Crafty types take trash, create treasures

The latest addition to Whitehorse's plethora of festive craft sales wants Yukoners to take items from the trash pile and put them under their Christmas trees.

The latest addition to Whitehorse’s plethora of festive craft sales wants Yukoners to take items from the trash pile and put them under their Christmas trees.

The Re:design craft fair this Saturday at the Old Fire Hall will feature more than 15 artisans who use repurposed items to create their wares.

It’s not just about creating zero waste, according to organizers Leslie Leong and Darren Holcombe. Products like these actually create “negative waste.”

“Zero waste is when you’re not throwing things away,” Leong said.

“But if you’re actually taking things out of the landfill, that’s actually negative waste, so it’s going back the other way.”

Leong and Holcombe are part of a subset of Yukon creators with an eye for what an item could become once it has outlived its original purpose.

The show’s offerings include carvings fashioned from old wooden gun stocks, and burned-out spark plugs turned into butterflies.

“And why not, instead of bringing it up the highway?” Holcombe asked.

Using repurposed material means gifts can be sustainable and ethical by preventing new material from having to be shipped north, Leong said.

“We have way too much stuff in our society already, so I just don’t like seeing us locally here making stuff out of new materials,” she said.

“We’ve got so many materials here that are useful and we just throw them away.”

In her Riverdale studio, Leong spends her time taking old computer bits and turning them into jewellery, or looking at a dented teapot from the thrift store and thinking, “Hey, that might make a good lamp.”

She’ll take broken furniture, replace the missing parts with metal pieces, and Frankenstein together “bionic” chairs.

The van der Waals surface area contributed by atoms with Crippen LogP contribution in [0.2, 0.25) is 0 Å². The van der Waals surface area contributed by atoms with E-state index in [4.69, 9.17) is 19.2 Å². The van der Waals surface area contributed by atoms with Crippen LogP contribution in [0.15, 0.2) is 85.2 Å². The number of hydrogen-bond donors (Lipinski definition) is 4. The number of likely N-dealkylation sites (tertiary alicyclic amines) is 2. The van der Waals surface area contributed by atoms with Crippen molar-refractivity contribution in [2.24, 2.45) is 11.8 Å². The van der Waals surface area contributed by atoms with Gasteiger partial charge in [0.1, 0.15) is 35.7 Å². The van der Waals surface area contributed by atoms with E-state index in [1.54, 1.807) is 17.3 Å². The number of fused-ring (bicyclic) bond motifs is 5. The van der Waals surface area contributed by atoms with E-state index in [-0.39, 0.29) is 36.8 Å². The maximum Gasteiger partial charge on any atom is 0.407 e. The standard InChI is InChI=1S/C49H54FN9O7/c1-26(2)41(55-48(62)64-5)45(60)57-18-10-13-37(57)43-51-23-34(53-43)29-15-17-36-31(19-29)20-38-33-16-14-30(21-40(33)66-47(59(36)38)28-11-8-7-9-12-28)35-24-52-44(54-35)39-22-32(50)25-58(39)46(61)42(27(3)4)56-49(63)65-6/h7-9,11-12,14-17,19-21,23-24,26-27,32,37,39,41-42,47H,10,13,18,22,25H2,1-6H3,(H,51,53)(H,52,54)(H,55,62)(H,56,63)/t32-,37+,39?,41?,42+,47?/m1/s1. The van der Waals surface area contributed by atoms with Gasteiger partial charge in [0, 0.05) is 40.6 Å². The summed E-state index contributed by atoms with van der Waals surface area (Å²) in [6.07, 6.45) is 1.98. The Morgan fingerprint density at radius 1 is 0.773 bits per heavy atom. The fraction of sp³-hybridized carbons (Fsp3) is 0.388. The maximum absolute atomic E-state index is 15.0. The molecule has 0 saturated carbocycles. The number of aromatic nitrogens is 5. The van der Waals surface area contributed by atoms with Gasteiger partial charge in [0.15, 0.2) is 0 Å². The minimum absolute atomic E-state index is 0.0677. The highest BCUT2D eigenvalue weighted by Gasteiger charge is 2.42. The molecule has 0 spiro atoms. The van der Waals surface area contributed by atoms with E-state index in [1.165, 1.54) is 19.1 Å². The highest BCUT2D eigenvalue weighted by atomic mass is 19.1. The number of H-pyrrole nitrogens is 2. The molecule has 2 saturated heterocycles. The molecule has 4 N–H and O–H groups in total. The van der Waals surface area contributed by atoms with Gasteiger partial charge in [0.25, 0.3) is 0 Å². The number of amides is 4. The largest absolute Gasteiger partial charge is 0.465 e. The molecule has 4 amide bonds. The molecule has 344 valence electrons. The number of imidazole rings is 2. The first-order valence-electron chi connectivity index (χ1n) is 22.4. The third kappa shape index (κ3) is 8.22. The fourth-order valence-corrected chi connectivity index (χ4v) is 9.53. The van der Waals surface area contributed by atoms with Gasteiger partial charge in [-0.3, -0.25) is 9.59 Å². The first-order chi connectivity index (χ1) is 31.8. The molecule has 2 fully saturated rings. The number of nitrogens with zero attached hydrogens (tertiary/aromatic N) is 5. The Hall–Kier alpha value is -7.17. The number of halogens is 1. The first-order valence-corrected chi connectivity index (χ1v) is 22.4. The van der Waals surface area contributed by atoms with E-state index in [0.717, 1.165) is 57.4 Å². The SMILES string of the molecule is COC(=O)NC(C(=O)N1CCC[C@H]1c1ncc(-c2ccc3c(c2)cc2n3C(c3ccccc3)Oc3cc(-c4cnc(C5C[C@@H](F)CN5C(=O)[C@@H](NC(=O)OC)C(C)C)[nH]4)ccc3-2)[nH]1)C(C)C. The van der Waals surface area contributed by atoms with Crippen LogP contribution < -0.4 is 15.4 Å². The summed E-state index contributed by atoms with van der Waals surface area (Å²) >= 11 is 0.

“I don’t know why I think these things. When I say it out loud it’s kind of crazy,” she laughed.

Holcombe always has an eye out for salvageable wood and metals. “I guess I see potential. I see wasted potential,” he said.

Living out near Lake Laberge, Holcombe sees lots of pieces of wood washed up on shore. They’re relics from decades ago when an old dump used to bump up against McIntrye Creek and unwanted lumber would be discarded into the water, he said.

Time in the water means that when he gets his hands on the wood, “it’s sort of like ocean driftwood almost,” he said.

He’s used that grayed Lake Laberge wood for bird feeders, he said.

Among his other offerings this weekend are birdhouses created from recycled material.

The roofs are made from different tin scraps. Some of the perches are doorknobs.

He’s even “squirrel-proofed” them by placing a bicycle gear or pieces of tin around the outside of the entrance hole. That keeps the squirrels from chewing on it.

“If they don’t have a place to start, they don’t enlarge the hole,” he said.

After five years of organizing the 12 Days of Christmas fair for the Fireweed Community Market Society, Holcombe decided to take a break this year.

He hopes this fledgling event will inspire people to look at the potential in the items they are thinking of tossing out.

“I would like to have just a good turnout of people to come and see what potential can be realized from materials that are salvaged from your waste stream,” Holcombe said.

“Before you throw them out, you could have done something with them, or someone could have done something with them.”

Saturday’s sale starts at 11 a.m. and goes until 4 p.m.

Contact Ashley Joannou at

ashleyj@yukon-news.com

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